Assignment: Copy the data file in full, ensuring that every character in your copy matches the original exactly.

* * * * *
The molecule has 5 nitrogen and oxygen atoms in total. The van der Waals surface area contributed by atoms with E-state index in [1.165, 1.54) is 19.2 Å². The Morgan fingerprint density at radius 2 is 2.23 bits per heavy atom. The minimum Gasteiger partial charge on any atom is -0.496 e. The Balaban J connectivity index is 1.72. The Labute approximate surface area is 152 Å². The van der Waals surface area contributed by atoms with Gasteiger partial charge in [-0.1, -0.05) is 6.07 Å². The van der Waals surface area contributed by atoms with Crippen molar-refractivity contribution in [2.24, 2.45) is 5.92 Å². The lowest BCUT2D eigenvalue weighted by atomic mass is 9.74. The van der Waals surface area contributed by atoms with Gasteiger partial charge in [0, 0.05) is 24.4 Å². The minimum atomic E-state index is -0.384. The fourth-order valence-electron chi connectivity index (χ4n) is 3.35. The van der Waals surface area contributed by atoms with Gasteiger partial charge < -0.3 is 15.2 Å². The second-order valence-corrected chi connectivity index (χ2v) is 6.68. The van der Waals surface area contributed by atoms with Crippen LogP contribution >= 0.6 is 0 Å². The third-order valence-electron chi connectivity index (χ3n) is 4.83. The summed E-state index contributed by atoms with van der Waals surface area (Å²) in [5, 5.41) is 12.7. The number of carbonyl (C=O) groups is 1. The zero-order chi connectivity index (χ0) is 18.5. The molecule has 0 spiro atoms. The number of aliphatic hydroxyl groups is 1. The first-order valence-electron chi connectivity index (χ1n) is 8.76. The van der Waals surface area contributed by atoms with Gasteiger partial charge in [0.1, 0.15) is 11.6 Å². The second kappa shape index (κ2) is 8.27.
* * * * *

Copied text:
The molecule has 5 nitrogen and oxygen atoms in total. The van der Waals surface area contributed by atoms with E-state index in [1.165, 1.54) is 19.2 Å². The Morgan fingerprint density at radius 2 is 2.23 bits per heavy atom. The minimum Gasteiger partial charge on any atom is -0.496 e. The Balaban J connectivity index is 1.72. The Labute approximate surface area is 152 Å². The van der Waals surface area contributed by atoms with Gasteiger partial charge in [-0.1, -0.05) is 6.07 Å². The van der Waals surface area contributed by atoms with Crippen molar-refractivity contribution in [2.24, 2.45) is 5.92 Å². The lowest BCUT2D eigenvalue weighted by atomic mass is 9.74. The van der Waals surface area contributed by atoms with Gasteiger partial charge in [0, 0.05) is 24.4 Å². The minimum atomic E-state index is -0.384. The fourth-order valence-electron chi connectivity index (χ4n) is 3.35. The van der Waals surface area contributed by atoms with Gasteiger partial charge < -0.3 is 15.2 Å². The second-order valence-corrected chi connectivity index (χ2v) is 6.68. The van der Waals surface area contributed by atoms with Crippen LogP contribution >= 0.6 is 0 Å². The third-order valence-electron chi connectivity index (χ3n) is 4.83. The summed E-state index contributed by atoms with van der Waals surface area (Å²) in [5, 5.41) is 12.7. The number of carbonyl (C=O) groups is 1. The zero-order chi connectivity index (χ0) is 18.5. The molecule has 0 spiro atoms. The number of aliphatic hydroxyl groups is 1. The first-order valence-electron chi connectivity index (χ1n) is 8.76. The van der Waals surface area contributed by atoms with Gasteiger partial charge in [0.1, 0.15) is 11.6 Å². The second kappa shape index (κ2) is 8.27.